Teamsters call for common decency as threats to restaurant inspectors increase

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Recent threats to restaurant inspectors by those opposed to indoor dining restrictions in St. Louis County have prompted calls for common decency from leaders of the International Brotherhood of Teamsters Local 610.

County restaurant inspectors are members of the Teamsters union whose job is to ensure restaurants comply with local regulations, sanitation protocols, and other public health safety measures.  In recent incidents, restaurant inspectors were subjected to threats while inspecting restaurants.

“Our members are hard-working professionals who are being subjected to physical threats and intimidation. That is unacceptable,” said Local 610 Principal Officer Dan Thacker.

The group’s Business Representative, Jeff Hall, president of Local 610, said, “We just hope people will treat our members the way they would want to be treated themselves.”

“Restaurant inspectors have only one goal – to protect the safety and public health interests of County residents. The work they perform is often thankless and the importance of their work is often overlooked,” said County Executive Dr. Sam Page.

Threats to restaurant inspectors are investigated by the Department of Public Health and ultimately turned over to the Police Department.

CDC GUIDANCE
Dr. Alex Garza of the St. Louis Metropolitan Pandemic Task Force said the region’s ICU capacity is at about 96 percent. The three largest healthcare systems reported last week that they are now sending adult patients to their children’s hospitals for treatment.

New CDC guidance issued Friday, Nov. 11, recommends people avoid “non-essential indoor spaces and crowded outdoor settings.” The CDC noted that “[e]xposures at nonessential indoor settings and crowded outdoor settings pose a preventable risk to all participants,” and clarified that “[i]ndoor venues, where distancing is not maintained and consistent use of face masks is not possible (e.g., restaurant dining), have been identified as particularly high-risk scenarios.”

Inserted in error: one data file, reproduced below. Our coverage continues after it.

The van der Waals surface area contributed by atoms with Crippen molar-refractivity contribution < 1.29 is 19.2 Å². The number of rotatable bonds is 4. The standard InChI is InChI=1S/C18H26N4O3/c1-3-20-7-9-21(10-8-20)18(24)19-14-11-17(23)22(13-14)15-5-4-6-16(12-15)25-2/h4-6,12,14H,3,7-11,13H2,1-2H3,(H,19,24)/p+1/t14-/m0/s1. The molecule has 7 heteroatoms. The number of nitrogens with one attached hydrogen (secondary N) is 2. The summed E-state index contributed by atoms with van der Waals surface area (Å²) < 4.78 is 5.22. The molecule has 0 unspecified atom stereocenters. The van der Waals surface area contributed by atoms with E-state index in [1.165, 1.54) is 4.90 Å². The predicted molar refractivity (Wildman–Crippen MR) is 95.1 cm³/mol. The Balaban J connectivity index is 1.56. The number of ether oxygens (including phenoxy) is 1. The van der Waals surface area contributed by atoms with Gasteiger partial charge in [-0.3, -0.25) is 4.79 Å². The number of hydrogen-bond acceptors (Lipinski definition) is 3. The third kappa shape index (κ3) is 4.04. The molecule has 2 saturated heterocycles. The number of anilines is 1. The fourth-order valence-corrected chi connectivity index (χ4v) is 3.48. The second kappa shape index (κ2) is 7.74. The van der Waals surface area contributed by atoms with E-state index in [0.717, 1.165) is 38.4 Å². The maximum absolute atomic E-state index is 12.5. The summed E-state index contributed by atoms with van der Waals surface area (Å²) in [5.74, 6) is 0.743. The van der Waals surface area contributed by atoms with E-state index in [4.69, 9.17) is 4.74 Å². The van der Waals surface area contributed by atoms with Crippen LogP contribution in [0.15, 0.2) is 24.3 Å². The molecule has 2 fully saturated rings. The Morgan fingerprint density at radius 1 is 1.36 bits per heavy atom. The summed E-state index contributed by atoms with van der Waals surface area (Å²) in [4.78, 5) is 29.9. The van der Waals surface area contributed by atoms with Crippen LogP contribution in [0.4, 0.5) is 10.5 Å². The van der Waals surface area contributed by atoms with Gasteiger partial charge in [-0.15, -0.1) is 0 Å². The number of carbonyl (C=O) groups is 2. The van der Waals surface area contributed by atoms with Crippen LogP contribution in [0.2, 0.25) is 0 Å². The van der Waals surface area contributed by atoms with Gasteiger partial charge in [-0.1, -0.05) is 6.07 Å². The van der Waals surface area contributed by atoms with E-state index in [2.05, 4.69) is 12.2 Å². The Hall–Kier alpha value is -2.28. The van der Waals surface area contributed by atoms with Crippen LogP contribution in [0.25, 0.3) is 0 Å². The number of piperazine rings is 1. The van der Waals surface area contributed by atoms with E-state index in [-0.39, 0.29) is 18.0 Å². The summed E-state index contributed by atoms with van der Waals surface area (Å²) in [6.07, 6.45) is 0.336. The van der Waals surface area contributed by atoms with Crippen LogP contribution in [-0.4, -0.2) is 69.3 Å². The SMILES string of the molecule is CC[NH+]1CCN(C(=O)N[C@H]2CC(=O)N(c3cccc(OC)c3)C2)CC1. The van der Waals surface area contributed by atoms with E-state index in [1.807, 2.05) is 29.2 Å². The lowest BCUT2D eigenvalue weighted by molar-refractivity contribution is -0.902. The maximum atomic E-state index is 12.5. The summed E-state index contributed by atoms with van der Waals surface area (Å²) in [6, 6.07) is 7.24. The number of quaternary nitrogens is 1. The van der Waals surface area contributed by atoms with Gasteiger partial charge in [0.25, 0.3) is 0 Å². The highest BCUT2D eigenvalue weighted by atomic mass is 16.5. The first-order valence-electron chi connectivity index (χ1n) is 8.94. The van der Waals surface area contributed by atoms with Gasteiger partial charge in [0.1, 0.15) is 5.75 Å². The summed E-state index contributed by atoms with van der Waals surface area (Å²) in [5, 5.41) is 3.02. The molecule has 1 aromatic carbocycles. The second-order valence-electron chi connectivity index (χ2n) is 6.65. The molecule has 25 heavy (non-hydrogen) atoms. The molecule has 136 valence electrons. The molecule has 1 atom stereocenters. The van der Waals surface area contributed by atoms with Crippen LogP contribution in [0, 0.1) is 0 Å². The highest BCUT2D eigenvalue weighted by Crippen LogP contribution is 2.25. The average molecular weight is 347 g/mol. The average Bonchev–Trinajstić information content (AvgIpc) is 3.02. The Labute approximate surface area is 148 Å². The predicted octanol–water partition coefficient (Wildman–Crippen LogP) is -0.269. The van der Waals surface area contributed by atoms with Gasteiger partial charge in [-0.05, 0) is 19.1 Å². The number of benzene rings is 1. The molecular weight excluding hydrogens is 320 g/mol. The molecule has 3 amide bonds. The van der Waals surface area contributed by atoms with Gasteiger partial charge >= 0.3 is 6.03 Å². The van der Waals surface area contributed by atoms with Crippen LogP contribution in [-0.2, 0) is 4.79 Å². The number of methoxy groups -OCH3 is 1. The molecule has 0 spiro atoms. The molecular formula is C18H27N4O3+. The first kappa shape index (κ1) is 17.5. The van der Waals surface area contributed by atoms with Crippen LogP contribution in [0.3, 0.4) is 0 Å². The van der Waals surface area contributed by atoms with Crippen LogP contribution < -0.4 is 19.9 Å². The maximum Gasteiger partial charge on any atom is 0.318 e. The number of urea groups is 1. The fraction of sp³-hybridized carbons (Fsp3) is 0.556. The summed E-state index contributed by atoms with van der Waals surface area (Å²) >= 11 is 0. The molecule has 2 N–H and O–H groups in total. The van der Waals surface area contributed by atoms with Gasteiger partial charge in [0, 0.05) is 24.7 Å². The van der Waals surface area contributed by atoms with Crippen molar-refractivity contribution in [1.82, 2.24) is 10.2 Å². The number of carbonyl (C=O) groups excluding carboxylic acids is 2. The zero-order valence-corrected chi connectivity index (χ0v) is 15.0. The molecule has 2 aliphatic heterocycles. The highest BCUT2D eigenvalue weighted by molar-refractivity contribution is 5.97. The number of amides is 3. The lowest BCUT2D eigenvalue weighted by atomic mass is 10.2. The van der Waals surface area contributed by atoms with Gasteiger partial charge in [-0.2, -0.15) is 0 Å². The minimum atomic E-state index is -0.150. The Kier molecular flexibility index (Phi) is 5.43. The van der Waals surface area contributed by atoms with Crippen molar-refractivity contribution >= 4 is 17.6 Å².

Two weeks ago, the St. Louis County Public Health Department issued a protocol temporarily suspending indoor dining for restaurants and bars, and encouraging increased outdoor and takeaway options as alternatives. That same guidance was echoed by the CDC.

FIVE RESTAURANTS ORDERED CLOSED FOR VIOLATIONS
Although 99.9 percent of the County’s 4,915 restaurants and bars complied with the protocols, the St. Louis County Department of Public Health ordered five establishments to close for openly violating the heath measures.

Page’s office said the restaurants’ action put their patrons, their staff, and the community at risk. Page said the establishments can reopen after showing they will be in compliance with current health orders, echoing the words of Dr. Garza, who during last Friday’s pandemic briefing stated:

“Whether you are a policymaker or a parent, a governor or a grandchild, you have the power to fight this battle and ease this burden on our healthcare workers. You have the power to keep people from getting the virus and getting so sick that they have to be hospitalized. You have the power to get our economy back safer and sooner.”


 

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